Q: Since I owe a large sum on my house; when I die, can my adult children just 'give the keys' to the mortgage company ?
I hope my adult children would not have to pay off my house
A: Good question. Heirs do not have to personally pay off any debts of a deceased relative. The Personal Representative ("PR") is appointed to deal with the assets and debts of the person who died and must pay off debts from the deceased person's assets.
Three options usually exist when someone dies with a house encumbered by a mortgage. First, the PR might sell the house, in which case the mortgage gets paid at closing and any proceeds become a part of the estate. Second, the PR might distribute the house to heirs. However, a mortgage attaches to property so if the heirs get a house with a mortgage the loan doesn't go away and the heirs would obviously need to pay the mortgage. Third, if neither of the first two options made sense a PR could try to negotiate with the lender to do something called a "deed in lieu" which means the owner gives up the property rather than go through foreclosure. A mortgage lender is not obligated to accept the title to the house and there is no guarantee that the lender would agree to do so. A lot depends on the value and condition of the house and the other available assets. The PR should not distribute any assets until the mortgage is resolved one way or the other.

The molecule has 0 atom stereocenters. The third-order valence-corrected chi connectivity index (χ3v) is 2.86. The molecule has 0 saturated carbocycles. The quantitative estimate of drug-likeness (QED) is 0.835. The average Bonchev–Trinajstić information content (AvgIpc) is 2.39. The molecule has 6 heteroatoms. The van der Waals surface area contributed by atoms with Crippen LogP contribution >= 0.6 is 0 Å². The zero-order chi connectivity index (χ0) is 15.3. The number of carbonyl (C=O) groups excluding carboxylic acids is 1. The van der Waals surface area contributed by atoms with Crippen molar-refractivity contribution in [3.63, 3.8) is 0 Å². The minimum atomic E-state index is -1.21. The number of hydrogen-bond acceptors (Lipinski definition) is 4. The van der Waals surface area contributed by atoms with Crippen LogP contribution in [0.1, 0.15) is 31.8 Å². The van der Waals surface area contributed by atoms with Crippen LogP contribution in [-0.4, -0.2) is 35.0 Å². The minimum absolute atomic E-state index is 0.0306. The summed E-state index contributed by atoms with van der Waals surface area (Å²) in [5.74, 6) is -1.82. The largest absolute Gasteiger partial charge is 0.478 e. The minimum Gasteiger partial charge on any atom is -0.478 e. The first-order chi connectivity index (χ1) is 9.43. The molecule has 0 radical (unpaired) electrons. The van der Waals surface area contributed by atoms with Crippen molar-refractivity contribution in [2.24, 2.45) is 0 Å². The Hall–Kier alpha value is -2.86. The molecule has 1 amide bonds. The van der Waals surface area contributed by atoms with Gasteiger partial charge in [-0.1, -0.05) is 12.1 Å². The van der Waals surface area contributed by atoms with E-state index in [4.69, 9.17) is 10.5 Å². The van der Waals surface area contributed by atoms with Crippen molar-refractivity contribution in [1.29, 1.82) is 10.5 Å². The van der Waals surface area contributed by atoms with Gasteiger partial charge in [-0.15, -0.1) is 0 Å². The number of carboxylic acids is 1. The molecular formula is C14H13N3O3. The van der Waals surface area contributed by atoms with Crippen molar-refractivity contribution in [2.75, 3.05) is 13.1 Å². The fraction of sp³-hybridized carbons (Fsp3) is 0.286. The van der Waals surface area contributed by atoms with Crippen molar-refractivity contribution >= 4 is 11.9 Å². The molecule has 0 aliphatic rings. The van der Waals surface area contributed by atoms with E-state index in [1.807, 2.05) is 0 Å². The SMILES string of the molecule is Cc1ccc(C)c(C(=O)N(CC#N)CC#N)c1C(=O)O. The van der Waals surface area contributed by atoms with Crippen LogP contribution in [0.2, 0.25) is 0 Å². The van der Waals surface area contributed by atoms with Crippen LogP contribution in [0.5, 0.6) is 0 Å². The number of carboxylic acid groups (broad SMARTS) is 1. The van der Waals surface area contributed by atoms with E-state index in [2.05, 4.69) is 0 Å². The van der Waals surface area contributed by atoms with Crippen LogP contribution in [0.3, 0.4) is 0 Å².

Ordinarily people need to pay off the mortgage in full when a property title transfers. However in the case of inherited property a federal law allows family members to continue paying the mortgage in the ordinary course.
While not legal advice, I hope this general information helps address your posted question.
A: Assuming you are the only name on the deed, the house becomes "property of the estate" upon your death. Your "just debts" must be paid out of the assets in the estate, and that includes the mortgage. Your heirs may be able to refinance the mortgage so the house is not sold to a third-party. Mortgage companies are not in the practice of taking keys-- they don't want to own property.
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